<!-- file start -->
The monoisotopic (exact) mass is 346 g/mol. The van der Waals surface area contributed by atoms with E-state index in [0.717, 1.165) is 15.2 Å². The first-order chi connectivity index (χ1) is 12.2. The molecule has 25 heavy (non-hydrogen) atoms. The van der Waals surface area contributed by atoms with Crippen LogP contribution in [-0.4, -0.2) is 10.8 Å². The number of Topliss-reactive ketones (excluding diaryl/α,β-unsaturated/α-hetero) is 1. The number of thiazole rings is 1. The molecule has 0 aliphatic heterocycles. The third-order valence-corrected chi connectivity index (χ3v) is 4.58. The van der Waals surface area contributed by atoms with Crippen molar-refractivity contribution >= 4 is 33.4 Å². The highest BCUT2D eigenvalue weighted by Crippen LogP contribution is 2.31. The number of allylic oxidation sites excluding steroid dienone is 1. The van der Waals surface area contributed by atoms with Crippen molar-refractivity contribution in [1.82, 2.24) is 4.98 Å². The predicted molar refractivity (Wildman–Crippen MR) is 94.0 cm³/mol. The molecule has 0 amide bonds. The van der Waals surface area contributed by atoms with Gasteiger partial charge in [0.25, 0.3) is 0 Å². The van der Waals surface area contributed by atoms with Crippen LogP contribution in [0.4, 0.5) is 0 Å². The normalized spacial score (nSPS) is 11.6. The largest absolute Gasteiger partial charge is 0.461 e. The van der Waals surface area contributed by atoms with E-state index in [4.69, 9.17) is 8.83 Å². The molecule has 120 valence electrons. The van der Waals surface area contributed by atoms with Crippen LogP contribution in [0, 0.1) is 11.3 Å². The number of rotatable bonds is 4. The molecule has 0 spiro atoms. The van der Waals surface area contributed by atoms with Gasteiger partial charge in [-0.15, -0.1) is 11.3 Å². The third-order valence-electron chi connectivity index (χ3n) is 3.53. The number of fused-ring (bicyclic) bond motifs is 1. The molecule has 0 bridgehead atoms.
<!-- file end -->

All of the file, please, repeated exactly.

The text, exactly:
The monoisotopic (exact) mass is 346 g/mol. The van der Waals surface area contributed by atoms with E-state index in [0.717, 1.165) is 15.2 Å². The first-order chi connectivity index (χ1) is 12.2. The molecule has 25 heavy (non-hydrogen) atoms. The van der Waals surface area contributed by atoms with Crippen LogP contribution in [-0.4, -0.2) is 10.8 Å². The number of Topliss-reactive ketones (excluding diaryl/α,β-unsaturated/α-hetero) is 1. The number of thiazole rings is 1. The molecule has 0 aliphatic heterocycles. The third-order valence-corrected chi connectivity index (χ3v) is 4.58. The van der Waals surface area contributed by atoms with Crippen molar-refractivity contribution >= 4 is 33.4 Å². The highest BCUT2D eigenvalue weighted by Crippen LogP contribution is 2.31. The number of allylic oxidation sites excluding steroid dienone is 1. The van der Waals surface area contributed by atoms with Crippen molar-refractivity contribution in [1.82, 2.24) is 4.98 Å². The predicted molar refractivity (Wildman–Crippen MR) is 94.0 cm³/mol. The molecule has 0 amide bonds. The van der Waals surface area contributed by atoms with Gasteiger partial charge in [0.25, 0.3) is 0 Å². The van der Waals surface area contributed by atoms with Crippen LogP contribution in [0.4, 0.5) is 0 Å². The normalized spacial score (nSPS) is 11.6. The largest absolute Gasteiger partial charge is 0.461 e. The van der Waals surface area contributed by atoms with E-state index in [4.69, 9.17) is 8.83 Å². The molecule has 120 valence electrons. The van der Waals surface area contributed by atoms with Crippen LogP contribution in [0, 0.1) is 11.3 Å². The number of rotatable bonds is 4. The molecule has 0 spiro atoms. The van der Waals surface area contributed by atoms with Gasteiger partial charge in [-0.15, -0.1) is 11.3 Å². The third-order valence-electron chi connectivity index (χ3n) is 3.53. The number of fused-ring (bicyclic) bond motifs is 1. The molecule has 0 bridgehead atoms.